So, why exactly would the Philadelphia 76ers want to trade for a 28-year-old forward who plays like a B- Tobias Harris, hits 3s at an only-slight-above-average clip, and is set to enter the second year of a four-year, $85 million deal?

Because in the NBA, you have to match salaries on the vast majority of deals, and including Barnes in any Buddy Hield deal opens the doors for Josh Richardson‘s inclusion in any potential deal with the Kings.

There’s no doubt about it; Hield is the best player involved in any deal between the Kings and Sixers not named Simmons, Embiid, or Fox. He’s a wickedly effective 3 point shooter who at least (usually) tries on the defensive end. While Hield isn’t going to give you much as a passer, as a rebounder, or even as a defender – I lied, he’s actually pretty bad – he’s more than capable of putting up 9.6 3s a game and draining 40 percent of ‘um.

On a team like the Sixers with two dominant post players, having a 27-year-old J.J. Redick is about as good as gold.

Regardless of how often Hield chit chats with Luke Walton about the Grateful Dead, or that one time he appeared on the long-running soap opera ‘Young and Restless‘, whoever the Kings decide to replace Vladi Divac with is going to demand a pretty penny for the Oklahoma product’s services – even if we all collectively know he wants to be a King about as much as Boogie Cousins in 2017.

Huh, Hield, the lone remaining piece on the Kings from the Cousins trade, has also soured on playing for Lady Bird’s hometown? I wonder why that could be?

While Richardson isn’t the shooter Hield has proven to be over the last four seasons, he’s far and away a more complete player who could considerably lift up a team on both ends of the court. Richardson is a solid passer, a good guard rebounder, and a stout defender 1-3. Whether tasked with playing next to Fox or on the wings as an undersized small forward next to Bagley, a Kings starting five filled out with Richardson, Horford at the five, and 2019-20 breakout star Bogdan Bogdanovic is a notable improvement over the lineup Walton trotted out down the stretch pre and mid-bubble.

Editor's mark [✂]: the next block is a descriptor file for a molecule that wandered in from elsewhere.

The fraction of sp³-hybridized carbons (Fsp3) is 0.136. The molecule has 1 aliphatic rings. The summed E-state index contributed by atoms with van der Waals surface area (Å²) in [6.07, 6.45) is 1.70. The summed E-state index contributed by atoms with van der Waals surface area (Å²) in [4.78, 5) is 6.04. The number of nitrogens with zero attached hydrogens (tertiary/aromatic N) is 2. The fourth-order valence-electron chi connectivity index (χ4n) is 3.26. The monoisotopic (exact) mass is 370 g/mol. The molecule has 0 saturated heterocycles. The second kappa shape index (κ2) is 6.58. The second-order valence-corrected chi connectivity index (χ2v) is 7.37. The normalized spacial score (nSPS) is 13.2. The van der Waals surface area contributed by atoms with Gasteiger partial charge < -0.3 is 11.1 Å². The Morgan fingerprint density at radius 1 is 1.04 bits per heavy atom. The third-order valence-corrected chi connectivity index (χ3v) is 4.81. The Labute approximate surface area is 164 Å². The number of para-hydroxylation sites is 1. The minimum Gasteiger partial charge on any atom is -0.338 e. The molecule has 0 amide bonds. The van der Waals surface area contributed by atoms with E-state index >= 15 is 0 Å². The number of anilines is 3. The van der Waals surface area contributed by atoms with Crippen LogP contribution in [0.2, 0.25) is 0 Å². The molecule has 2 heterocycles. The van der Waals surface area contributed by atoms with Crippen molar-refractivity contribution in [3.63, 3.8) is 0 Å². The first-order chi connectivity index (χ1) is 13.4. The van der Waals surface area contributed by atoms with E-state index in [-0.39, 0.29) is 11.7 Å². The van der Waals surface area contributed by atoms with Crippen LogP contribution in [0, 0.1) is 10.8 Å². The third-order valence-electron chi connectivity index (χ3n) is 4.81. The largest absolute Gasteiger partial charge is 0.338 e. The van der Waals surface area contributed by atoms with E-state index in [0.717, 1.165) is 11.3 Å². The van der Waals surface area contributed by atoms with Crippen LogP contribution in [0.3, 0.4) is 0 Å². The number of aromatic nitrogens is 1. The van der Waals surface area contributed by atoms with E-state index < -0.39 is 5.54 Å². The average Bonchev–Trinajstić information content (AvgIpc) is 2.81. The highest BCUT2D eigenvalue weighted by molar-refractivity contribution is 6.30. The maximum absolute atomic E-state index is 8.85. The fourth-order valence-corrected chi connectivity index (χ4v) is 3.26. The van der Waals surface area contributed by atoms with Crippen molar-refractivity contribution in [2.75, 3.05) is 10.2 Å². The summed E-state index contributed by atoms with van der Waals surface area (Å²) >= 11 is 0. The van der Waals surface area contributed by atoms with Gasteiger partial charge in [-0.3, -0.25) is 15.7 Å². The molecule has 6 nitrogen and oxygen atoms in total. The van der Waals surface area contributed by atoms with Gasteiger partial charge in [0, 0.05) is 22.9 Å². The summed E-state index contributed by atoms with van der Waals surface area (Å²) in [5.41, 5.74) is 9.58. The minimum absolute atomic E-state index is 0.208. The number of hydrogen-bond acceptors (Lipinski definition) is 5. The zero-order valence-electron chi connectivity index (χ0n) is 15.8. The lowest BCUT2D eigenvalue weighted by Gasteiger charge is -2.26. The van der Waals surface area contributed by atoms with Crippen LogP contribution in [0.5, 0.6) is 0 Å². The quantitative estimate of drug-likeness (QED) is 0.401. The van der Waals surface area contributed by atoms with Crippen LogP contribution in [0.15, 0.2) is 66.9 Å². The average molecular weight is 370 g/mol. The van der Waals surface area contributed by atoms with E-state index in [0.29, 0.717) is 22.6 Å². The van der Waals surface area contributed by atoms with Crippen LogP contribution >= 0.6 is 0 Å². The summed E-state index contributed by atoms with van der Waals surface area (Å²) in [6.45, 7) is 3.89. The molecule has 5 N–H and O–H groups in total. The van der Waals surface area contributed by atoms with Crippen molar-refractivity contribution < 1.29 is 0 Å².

Remember, the 76ers traded Jimmy Butler for Richardson straight up some six months after Miami said they wouldn’t consider such a deal with the Timberwolves. Even if that deal looks laughable now, Richardson is still one of the more intriguing shooting guards in the NBA on a really good contract coming off a great showing in the NBA Bubble. What better way for the Kings to get the most out of their young, ascending players like Fox, Bogdanovic, and Magley than to pair them up with veteran professionals capable of getting things done on both ends of the court?

Is such a trade possible? Would the Sixers have to throw in some additional draft compensation, or another shooter, like, say Furkan Korkmaz? Maybe so, but personally, I’d much rather see the 76ers trot out a lineup with Simmons at the one, Buddy Love at the two, Barnes, and Harris manning the two forward spots interchangeably, and Embiid at the five than any sort of lineup frankensteined together with two, three or even four separate moves that disrupts half the team.

Even if Harrison Barnes is at best the fifth-best player in the starting five, he’s a head and shoulders better fit with the Philadelphia 76ers than Al Horford regardless of how useful he is as a backup center. In Los Angeles, Doc Rivers found a ton of success pairing up similarly-skilled forwards in a roster with a defensive-minded distributor at the point, a knockdown shooter at the two (we miss you Landry Shamet), and a big-bodied center in the paint. Even if Barnes is nothing more than a B+ Danilo Gallinari, taking on his contract alongside Buddy Hield is the highest-ceiling move of the 2020 offseason, even if it means saying goodbye to Josh Richardson in the process.